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The five stages of having and losing an office

15 May

Workspace is a hot commodity in my building at UBC. Outside of having a part-time workstation, I’ve drifted from desk to desk, never achieving personal attachment to a space and the peace that comes with it … until a week ago.

1. Joy

Multitasking like a boss

I’ll never forget the day my Director offered me an empty office. I had a door and a window, not something one takes for granted, though essentially I was able to sit with my team, at my own workstation, with a butt-load of screens.

Have you ever noticed hotels including “opening windows” in their amenities list? I thought it was funny to note that, until I went without them in a government building. “Opening” is key.

I knew the office was a temporary solution to a larger office accommodation challenge (the next reality TV show on HGTV), only I didn’t know how temporary.

2. Increased self-worth

Almost instantly, I felt more productive, more focused, and more professional. I may have reached self-actualisation for a brief moment.

3. Devastation

Jump forward one week – I must vacate the office. My colleague, Chris had an office once too. He says it best:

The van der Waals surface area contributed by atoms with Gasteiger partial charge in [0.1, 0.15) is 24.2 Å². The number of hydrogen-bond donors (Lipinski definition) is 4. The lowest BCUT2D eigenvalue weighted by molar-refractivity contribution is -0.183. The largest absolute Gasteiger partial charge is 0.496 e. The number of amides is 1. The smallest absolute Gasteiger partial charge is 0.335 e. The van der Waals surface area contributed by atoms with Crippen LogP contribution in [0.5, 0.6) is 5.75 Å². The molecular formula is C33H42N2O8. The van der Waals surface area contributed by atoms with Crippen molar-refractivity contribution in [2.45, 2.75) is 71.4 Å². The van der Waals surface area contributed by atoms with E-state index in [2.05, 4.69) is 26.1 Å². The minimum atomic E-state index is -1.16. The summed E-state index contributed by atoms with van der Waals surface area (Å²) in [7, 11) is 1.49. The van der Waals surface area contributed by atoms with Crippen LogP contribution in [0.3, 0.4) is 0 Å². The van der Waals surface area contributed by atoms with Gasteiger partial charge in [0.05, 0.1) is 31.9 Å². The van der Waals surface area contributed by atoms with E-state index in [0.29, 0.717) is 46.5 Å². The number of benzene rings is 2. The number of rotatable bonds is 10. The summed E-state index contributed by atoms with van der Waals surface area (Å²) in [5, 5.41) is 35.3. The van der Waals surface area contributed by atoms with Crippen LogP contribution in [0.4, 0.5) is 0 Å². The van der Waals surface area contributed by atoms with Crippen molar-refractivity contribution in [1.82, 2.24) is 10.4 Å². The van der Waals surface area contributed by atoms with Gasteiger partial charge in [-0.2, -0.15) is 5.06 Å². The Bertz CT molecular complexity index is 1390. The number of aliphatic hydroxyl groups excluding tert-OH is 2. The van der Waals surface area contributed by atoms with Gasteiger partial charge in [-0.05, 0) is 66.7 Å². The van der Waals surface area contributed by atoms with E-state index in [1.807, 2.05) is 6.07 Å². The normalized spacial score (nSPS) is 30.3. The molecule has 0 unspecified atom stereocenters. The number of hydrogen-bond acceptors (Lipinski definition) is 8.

“It’s like sitting in coach your entire life and finally making it to business class. Then the flight attendant taps you on the shoulder and tells you to go back to your seat.”

We’ve both put on brave faces, but it will follow us into the future.

4. Perspective

Within the first 24 hours of receiving the news, I had an epiphany. The week of ups and downs reminded me of a conversation I had with my Uncle Tom, who works for Macquarie Group at One Shelley Street, Sydney.

He told me about his experience with the Activity-based Working concept, developed by architectural firm, Veldhoen+Company. Where he works, the traditional hierarchical workplace is dust and collaboration, accountability and flexibility reign. He and many others are converts to the model.